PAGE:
The Strange Origin Of Blue Raspberry

Flavors that don't come directly from real foods (made-up flavors, if you will) are nothing new. Just take a look at Monster drinks, which feature cans in "Ultra Gold," "Ultra Paradise," and "Ultra Violet" variations that leave you guessing as to which fruits these flavors are based on. But there is no made-up flavor more well-known, and possibly more confusing, than blue raspberry. Do blue raspberries actually exist? And what are they supposed to taste like?

Unlike red, purple, and yellow raspberries, which are real fruits found in nature, blue raspberry is a flavor that was concocted in a lab. 7-Eleven explains that the taste of its blue raspberry Slurpee is "extracted from the vibrant blue raspberry bushes on the secret island of Razzmus," before teasing that folks should keep that a secret, while other companies describe blue raspberry as a mere blend of various flavors. It seems that every brand has a slightly different take on the flavor, and that may have to do with the strange origin story of blue raspberry.

Who came up with blue raspberry?

To figure out where the blue raspberry flavor began, we have to take a closer look at a company called Gold Medal. It still exists today — you can find it on Amazon or on the company website where it sells blue raspberry cotton candy floss sugar and an array of sweet and savory treats. The brand was founded in 1931, and originally became successful selling ice shavings with Klix Kola syrup (aka snow cones), since sugar was scarce during World War II. A 1958 article talks about a novel blue raspberry flavor that Gold Medal was advertising for its snow cones and cotton candy floss, along with a grape-purple flavor. At the time, blueberries weren't very popular, so the new blue-ish treats were meant to bring more attention to the raspberry flavor, since it got lost amongst other red products with cherry, watermelon, and strawberry. Gold Medal used a dye called "Brilliant Blue" to achieve the color.

This may be the earliest recorded incident of blue raspberry appearing on the scene, so it's possible to credit Gold Medal with the creation of the flavor. But it didn't really take off until 1976 when the brand began to mass market it for its sweet treats.

How did blue raspberry become a popular flavor?

Blue raspberry really became popular in the U.S. in the 1970s, and it was particularly exciting for kids who enjoyed the vivid color. Around this time, other brands caught onto the flavor and started using it to sell their raspberry products. One of those companies still remains an iconic producer of blue raspberry beverages to this day: ICEE. Back in 1970, the brand debuted the flavor with the same ingredients as its raspberry treat, but with an added bright blue dye called FD&C Blue No. 1. As The ICEE Company's vice president of marketing, Susan Woods, told Bon Appétit, "Raspberry tasted great as a frozen beverage. However, we wanted something that was a distinctly different color than our flagship flavor, cherry. The color of blue raspberry flavor was strongly inspired by the blue color that is part of the ICEE brand." Even today, the blue raspberry ICEE flavor logo includes the phrase "The Original," and the frozen treat contains FD&C Blue No. 1.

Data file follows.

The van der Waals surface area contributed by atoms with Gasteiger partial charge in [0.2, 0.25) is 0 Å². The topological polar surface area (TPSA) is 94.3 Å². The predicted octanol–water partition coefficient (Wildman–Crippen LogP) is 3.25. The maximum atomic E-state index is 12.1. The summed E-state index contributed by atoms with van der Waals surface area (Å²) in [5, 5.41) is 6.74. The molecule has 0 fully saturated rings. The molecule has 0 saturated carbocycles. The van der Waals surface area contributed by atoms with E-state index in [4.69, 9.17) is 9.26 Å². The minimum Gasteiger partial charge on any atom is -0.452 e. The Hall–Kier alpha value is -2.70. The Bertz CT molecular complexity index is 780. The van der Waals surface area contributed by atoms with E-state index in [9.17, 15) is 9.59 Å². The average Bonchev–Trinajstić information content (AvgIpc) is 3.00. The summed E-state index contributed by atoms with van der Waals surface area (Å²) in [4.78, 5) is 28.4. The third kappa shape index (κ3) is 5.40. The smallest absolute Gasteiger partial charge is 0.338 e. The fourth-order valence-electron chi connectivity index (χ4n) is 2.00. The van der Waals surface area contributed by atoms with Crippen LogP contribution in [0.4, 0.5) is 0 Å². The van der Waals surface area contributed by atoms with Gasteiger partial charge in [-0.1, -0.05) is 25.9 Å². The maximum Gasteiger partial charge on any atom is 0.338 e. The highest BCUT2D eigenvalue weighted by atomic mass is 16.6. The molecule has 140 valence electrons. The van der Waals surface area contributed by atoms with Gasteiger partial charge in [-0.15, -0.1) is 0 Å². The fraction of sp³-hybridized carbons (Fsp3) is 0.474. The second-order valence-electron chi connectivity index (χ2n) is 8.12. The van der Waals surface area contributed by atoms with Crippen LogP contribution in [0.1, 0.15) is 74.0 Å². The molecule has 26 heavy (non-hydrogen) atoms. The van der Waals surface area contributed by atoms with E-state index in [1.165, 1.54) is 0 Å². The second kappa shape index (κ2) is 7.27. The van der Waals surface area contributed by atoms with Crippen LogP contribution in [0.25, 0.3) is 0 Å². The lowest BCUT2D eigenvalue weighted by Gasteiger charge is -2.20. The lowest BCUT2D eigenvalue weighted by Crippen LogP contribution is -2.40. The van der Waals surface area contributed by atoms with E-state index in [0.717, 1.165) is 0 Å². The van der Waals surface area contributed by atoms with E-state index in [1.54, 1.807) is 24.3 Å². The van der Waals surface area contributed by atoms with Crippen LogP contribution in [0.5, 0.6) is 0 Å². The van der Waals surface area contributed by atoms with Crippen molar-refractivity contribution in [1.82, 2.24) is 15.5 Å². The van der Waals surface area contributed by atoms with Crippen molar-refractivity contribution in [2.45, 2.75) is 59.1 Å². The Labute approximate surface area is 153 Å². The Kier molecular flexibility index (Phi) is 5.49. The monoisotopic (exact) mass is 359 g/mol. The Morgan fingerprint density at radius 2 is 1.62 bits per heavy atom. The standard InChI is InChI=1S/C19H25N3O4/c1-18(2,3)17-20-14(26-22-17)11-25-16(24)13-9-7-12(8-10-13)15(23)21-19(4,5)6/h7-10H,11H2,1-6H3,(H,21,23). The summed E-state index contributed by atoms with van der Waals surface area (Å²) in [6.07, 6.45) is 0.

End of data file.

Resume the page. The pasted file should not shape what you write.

Otter Pops also helped popularize the flavor in the '70s through its Louie Bloo Raspberry pop. To this day, Louie Bloo Raspberry is a character of the brand proclaimed to be an artistic and creative soul who speaks with a French accent.

The FDA banned a red food dye used in raspberry-flavored products

While Gold Medal, ICEE, and Otter Pops each used blue raspberry as a way to separate their products from all the red treats out there, there was another major factor that contributed to the flavor's creation. Back in 1958 — the same year Gold Medal promoted its new blue raspberry snow cone — the U.S. Food and Drug Administration (FDA) passed the Food Additives Amendment, which said that the FDA needed to approve the safety of food additives. Before then, these ingredients were assumed to be safe until proven otherwise.

In the 1950s, a wine-red dye called FD&C Red No. 2 was the primary coloring additive included in raspberry-flavored foods, but there were rumblings that the dye wasn't safe to consume. Then in 1976, the FDA banned FD&C Red No. 2 after several studies demonstrated its toxicity. It was one of the most common color additives in the U.S. prior to the ban, and was included in billions of dollars worth of food. So, when the dye could no longer be used, it left big shoes to be filled and brands took the opportunity to use FD&C Blue No. 1 instead, which the FDA approved for food usage in 1969.

Do blue raspberries exist in nature?

The short answer is no, at least not how we think of them. Bright blue, sweet and sour raspberries cannot be found in nature. However, there is a darker version of these fruits called the whitebark raspberry, or Rubus leucodermis. When ripe, they look more like blackberries than raspberries — which is why they also go by the names black raspberry and blackcap — and can range anywhere from purple to black. Their juice is sometimes used as purple dye for packaging materials, but not as a color additive for blue raspberry-flavored products.

The tangy flavor of whitebark raspberries may have inspired the blue raspberry flavor, at least in part. These purple types taste more like blackberries than red raspberries, though, and if you've ever had a blue raspberry ICEE, you know that you get a jolt of sweetness when you take a sip, unlike the more sour whitebark fruits. So, while the purple berries may have sparked the imagination of the inventors of blue raspberry, each brand now has its own version of the artificial flavor — hence the blue raspberry bushes from the secret island of Razzmus allegedly contained in the 7-Eleven Slurpee.